Shelby proposed an interesting thought. Making a teacher's salary more desirable would, in fact, bring more teachers to the table, and probably a lot who are doing it for the salary, benefits, and job security. However, this would make the schools able to pick from a much larger pool of candidates, hopefully weeding out those who are not worthy.
However, there may be some worthy teachers who instead took a different job at an office or the like, due to the harsh reality that they may not be able to live on a teacher's salary. The article said, "At the moment, the average teacher’s pay is on par with that of a toll taker or bartender."
Those jobs are not desirable jobs and are certainly not jobs you need a degree for. Why are these teachers with advanced degrees brought down to that level then?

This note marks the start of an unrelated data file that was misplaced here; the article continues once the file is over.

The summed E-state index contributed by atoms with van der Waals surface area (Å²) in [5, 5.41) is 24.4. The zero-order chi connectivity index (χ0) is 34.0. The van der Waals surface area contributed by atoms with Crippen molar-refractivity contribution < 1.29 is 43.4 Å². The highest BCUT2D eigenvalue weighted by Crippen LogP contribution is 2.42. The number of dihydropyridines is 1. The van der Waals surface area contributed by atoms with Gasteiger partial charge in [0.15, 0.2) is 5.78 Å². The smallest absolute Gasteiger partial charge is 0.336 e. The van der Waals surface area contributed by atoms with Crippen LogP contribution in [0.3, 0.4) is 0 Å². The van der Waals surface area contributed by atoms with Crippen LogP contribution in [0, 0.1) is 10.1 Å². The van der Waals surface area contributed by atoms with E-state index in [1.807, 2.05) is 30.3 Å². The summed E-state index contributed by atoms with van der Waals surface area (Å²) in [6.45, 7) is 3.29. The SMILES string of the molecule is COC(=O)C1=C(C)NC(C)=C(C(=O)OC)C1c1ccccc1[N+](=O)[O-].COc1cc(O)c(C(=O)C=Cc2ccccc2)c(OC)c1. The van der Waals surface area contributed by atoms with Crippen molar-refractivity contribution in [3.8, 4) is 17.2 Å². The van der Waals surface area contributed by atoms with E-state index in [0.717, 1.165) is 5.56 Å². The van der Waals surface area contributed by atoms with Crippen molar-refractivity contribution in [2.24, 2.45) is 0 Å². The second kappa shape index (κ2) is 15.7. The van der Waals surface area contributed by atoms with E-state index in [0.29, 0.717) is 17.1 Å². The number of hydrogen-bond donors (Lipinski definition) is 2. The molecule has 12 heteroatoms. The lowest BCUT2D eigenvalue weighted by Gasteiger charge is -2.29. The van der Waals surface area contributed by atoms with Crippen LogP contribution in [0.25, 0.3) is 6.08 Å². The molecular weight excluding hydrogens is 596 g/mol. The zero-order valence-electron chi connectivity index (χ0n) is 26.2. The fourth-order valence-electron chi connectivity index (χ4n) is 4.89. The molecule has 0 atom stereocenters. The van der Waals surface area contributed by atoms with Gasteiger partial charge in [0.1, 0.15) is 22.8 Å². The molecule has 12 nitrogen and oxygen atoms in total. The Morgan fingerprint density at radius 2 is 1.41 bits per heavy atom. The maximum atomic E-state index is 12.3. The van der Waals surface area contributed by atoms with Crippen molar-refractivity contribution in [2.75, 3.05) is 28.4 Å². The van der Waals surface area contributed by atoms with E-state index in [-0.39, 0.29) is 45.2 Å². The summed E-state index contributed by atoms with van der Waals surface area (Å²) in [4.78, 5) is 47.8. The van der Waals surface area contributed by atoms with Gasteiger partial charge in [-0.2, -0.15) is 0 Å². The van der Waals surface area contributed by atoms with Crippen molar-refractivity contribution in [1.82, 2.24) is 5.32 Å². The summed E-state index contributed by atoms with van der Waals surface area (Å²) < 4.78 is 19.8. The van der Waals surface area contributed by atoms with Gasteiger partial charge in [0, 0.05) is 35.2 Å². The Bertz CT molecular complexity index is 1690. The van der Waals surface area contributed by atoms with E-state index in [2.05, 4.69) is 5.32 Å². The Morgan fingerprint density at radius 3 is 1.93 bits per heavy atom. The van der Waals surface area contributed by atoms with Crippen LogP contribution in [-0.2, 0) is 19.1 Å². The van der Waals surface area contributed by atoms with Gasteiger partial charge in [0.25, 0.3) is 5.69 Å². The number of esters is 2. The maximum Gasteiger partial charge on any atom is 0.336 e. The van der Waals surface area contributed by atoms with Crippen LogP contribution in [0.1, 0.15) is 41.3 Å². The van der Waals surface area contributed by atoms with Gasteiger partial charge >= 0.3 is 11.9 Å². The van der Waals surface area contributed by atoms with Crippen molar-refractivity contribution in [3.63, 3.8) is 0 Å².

Shelby asked: Which would be the more effective route to take for educational reformation: more alternative, private schools, or revamping public schools?
As a child of private schools, I know firsthand the benefits of my private education, and that I thrived under it. I did not go to the public school because my parents did not think it was up to par with my learning ability and they wanted to give me a better opportunity, along with the fact that my parents are pretty religious. My mom had to work at the school in order for us to get a discounted tuition so that I could attend. For that reason, I think we should work to revamp public schools so that parents do not have to struggle for private education, and everyone has the same opportunity to receive a quality education, free of charge. England is doing something right over there with their free education (that is of a high standard). We need to look at their system, and fix ours in accordance.